The Ghost (1963)
directed by Riccardo Freda
Barbara Steele as Margaret Hichcock
Peter Baldwin as Dottore Charles Livingstone
Elio Jotta as Dottore John Hichcock
Harriet Medin as Catherine Wood
Well known for “I Vampiri” (“Lust of the Vampire”), Riccardo Freda was an Italian movie director who specialized in horror films. He was most effective due to his light treading of the supernatural realm in his films. In “Lo Spettro” Dottore Hichcock is an invalid doctor living in Scotland with his wife while he receives medicinal “help” from Dottore Livingstone. Livingstone is actually slowly killing Hichcock while sleeping with Hichcock’s wife. Growing impatient for Hichcock’s death and hating him more and more as the days go on, Margaret begs Livingstone to end her husband’s life. Giving in, he poisons Hichcock with a single lethal injection.
The supernatural element kicks in when the spirit channeling maid, Catherine channels the late Dottore Hichcock, terrifying the guilty lovers. I won’t spoil anything, because it is an enjoyable watch!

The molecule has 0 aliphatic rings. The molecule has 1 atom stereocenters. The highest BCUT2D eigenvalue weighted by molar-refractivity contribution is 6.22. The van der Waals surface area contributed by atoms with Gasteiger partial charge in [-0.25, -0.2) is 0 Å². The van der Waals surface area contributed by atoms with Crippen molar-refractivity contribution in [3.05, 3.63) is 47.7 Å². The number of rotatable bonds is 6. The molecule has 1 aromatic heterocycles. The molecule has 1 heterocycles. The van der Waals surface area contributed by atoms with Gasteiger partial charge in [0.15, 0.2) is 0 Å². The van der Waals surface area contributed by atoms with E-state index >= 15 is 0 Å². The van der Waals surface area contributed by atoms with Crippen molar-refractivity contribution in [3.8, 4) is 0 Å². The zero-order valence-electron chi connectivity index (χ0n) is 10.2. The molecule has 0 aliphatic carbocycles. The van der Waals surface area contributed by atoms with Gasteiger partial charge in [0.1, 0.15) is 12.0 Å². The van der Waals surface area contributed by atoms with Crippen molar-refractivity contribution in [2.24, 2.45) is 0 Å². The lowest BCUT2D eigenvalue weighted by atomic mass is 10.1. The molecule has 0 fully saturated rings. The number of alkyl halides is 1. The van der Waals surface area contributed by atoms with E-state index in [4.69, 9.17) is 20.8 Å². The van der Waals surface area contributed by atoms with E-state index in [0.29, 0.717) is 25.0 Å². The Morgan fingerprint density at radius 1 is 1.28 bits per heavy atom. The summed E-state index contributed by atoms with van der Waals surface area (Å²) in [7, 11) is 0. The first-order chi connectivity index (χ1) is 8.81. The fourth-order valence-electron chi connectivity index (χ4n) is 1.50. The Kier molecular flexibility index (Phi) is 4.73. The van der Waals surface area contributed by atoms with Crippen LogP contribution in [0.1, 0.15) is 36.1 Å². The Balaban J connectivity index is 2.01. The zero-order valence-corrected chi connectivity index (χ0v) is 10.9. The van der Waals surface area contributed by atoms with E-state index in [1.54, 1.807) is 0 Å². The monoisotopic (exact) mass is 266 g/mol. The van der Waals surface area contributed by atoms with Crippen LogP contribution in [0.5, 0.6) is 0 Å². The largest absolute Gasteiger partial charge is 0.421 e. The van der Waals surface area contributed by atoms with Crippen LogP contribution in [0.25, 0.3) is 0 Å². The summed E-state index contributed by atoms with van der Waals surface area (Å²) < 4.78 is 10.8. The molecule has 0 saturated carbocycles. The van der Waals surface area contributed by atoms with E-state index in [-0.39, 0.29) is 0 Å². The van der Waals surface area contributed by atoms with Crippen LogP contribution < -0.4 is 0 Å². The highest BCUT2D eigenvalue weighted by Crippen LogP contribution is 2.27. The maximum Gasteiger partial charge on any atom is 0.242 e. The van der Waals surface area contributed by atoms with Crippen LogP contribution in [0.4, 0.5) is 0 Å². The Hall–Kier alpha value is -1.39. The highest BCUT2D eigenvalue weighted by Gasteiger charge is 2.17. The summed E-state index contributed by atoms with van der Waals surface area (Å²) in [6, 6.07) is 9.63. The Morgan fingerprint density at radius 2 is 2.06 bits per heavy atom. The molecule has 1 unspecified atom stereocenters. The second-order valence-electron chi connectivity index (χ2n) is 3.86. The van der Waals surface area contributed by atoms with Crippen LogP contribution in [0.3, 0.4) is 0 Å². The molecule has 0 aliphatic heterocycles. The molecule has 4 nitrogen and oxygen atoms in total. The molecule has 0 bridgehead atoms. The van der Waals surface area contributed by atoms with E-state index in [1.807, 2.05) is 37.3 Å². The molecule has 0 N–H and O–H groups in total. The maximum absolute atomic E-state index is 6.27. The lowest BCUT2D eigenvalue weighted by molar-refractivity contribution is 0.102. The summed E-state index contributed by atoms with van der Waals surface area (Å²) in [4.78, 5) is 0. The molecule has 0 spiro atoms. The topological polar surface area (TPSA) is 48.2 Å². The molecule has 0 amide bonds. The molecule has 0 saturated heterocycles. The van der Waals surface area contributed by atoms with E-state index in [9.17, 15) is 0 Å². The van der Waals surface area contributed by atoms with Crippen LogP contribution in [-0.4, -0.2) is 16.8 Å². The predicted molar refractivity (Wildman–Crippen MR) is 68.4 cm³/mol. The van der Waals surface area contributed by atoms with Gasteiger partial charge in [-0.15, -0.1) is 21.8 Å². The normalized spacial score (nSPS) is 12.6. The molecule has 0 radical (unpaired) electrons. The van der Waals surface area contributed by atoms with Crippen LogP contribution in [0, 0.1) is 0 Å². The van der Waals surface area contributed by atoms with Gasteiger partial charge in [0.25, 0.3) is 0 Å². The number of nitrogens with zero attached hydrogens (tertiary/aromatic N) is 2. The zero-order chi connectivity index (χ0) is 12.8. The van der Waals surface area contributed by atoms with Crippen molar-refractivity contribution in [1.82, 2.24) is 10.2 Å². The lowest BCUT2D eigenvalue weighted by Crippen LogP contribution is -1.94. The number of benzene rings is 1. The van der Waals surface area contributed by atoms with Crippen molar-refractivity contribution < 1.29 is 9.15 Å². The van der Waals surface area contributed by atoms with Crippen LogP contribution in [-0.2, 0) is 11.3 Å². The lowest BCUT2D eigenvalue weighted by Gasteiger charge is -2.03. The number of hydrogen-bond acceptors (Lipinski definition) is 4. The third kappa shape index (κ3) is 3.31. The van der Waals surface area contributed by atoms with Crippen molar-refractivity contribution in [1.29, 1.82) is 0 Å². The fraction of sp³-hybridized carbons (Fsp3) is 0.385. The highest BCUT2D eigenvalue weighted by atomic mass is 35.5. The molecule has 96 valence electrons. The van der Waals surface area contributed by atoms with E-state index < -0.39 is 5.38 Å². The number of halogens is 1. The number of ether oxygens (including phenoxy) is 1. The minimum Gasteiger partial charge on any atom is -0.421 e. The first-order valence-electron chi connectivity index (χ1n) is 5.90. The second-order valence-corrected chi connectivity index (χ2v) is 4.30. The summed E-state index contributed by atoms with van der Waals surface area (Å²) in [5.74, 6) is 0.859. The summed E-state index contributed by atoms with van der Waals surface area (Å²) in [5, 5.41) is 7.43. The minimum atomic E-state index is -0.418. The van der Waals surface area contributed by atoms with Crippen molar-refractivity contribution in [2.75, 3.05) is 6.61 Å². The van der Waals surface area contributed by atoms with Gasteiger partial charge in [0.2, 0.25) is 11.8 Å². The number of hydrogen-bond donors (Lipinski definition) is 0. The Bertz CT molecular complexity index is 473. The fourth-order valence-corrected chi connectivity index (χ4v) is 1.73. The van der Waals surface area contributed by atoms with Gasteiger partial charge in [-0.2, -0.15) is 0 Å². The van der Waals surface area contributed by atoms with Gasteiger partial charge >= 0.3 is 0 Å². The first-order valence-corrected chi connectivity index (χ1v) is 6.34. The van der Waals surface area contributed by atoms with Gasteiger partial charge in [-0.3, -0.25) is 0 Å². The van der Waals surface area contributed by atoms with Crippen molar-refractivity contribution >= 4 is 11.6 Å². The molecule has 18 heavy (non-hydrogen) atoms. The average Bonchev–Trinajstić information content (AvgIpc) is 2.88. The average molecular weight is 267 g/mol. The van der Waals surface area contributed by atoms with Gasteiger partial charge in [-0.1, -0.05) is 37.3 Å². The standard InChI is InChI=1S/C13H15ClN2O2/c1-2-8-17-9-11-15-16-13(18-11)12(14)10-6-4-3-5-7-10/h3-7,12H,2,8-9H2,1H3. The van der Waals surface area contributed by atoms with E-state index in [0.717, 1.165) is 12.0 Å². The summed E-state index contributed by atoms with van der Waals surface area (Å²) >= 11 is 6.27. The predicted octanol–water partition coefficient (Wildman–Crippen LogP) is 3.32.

My favourite scene, which I think successfully uses suspense the best is Sweeney Todd reminiscent. Margaret approaches her husband, who has his face lathered and neck exposed, awaiting a shave. Her hand comes into view and it carrying the straight razor…at a very threatening angle (pictured above). She approaches him slowly, yet at the last second adjusts her hand and begins shaving him.
I am a fan of all horror flicks and while French foreign films are the only foreign films I’ve ever watched, I’m very glad I chose “Lo spettro” as my first Italian horror film.